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Clearing the Ghosts out of our oceans

2018-10-29

What is Ghost Gear?

Ghost gear is the waste left from fishing activities that now floats in our oceans and has the potential to entangle or kill the animals that live there. It is estimated in fact that for each piece of ghost gear six animals are harmed.

Animals of all sizes, from whales to the endangered Loggerhead and Leatherback sea turtles, to small fish like the Brook Trout, run the risk of being entangled, injured and even killed every day.

Recently, In March 2018, shermen hauled 400 kg of shing nets out of the sea in a few locations o Kerala’s south coast.

 

Consequences

Globally every year, more than 100,00 whales, dolphins, seals and turtles are caught in ‘ghost gear’ as abandoned, lost and discarded fishing nets, lines and traps which can take up to 600 years to decompose.

The vast majority of this gear is made of plastics that take centuries to degrade. Animals caught in this incredibly durable fishing gear then suffer a prolonged and painful death, usually suffocating or starving to death over a number of months.

 

Indian initiative to control Ghost Gear:

 

Scientists at Kochi’s ­Central Institute of Fisheries Technology studied ghost nets in Gujarat, Andhra Pradesh, Kerala and Tamil Nadu.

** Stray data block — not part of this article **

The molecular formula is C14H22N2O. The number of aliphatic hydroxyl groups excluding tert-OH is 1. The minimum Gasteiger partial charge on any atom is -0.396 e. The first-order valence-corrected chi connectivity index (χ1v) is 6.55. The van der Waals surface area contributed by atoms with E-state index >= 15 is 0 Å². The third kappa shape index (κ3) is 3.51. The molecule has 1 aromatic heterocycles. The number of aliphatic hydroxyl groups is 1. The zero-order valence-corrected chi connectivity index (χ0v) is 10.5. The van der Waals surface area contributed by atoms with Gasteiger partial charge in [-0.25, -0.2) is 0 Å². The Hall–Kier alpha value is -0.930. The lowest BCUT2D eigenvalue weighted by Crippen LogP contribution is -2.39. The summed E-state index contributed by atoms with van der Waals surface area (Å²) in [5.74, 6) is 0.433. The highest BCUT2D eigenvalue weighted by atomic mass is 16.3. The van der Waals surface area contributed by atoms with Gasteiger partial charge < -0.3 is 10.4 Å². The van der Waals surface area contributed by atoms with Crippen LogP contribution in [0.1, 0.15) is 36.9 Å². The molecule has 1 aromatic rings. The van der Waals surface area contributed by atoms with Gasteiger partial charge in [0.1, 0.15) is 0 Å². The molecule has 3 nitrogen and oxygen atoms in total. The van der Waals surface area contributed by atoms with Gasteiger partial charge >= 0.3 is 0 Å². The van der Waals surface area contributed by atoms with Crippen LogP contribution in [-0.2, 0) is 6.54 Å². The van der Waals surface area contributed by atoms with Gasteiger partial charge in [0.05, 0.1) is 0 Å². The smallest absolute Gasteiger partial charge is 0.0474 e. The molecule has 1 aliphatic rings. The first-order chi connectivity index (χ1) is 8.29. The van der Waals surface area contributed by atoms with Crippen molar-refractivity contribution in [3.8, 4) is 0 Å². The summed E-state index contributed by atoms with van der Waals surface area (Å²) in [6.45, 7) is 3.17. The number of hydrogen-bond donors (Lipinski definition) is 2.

Conclusion:

The level of ghost gear has increased in recent years and is likely to grow further as fishing efforts intensify, creating wide-ranging problems for the marine environment and costing governments millions of dollars in clean-up expenses.

India can emulate innovative solutions from across the world to tackle the problem of ghost gear.

More eorts to make the process more organised across the over 7,500 km of India’s coasts, as well as inland water bodies, are the need of the hour.

 

Way Forward:

  •     Avoid single-use plastics 
  •      Cut looped plastics

  • Pick up 5 items of trash every time you go to the beach or shore
  • Don’t release balloons 
  • Report it if you see an entangled animal or lost fishing gear

No matter where you live, we all have a responsibility to look after our precious ocean life.



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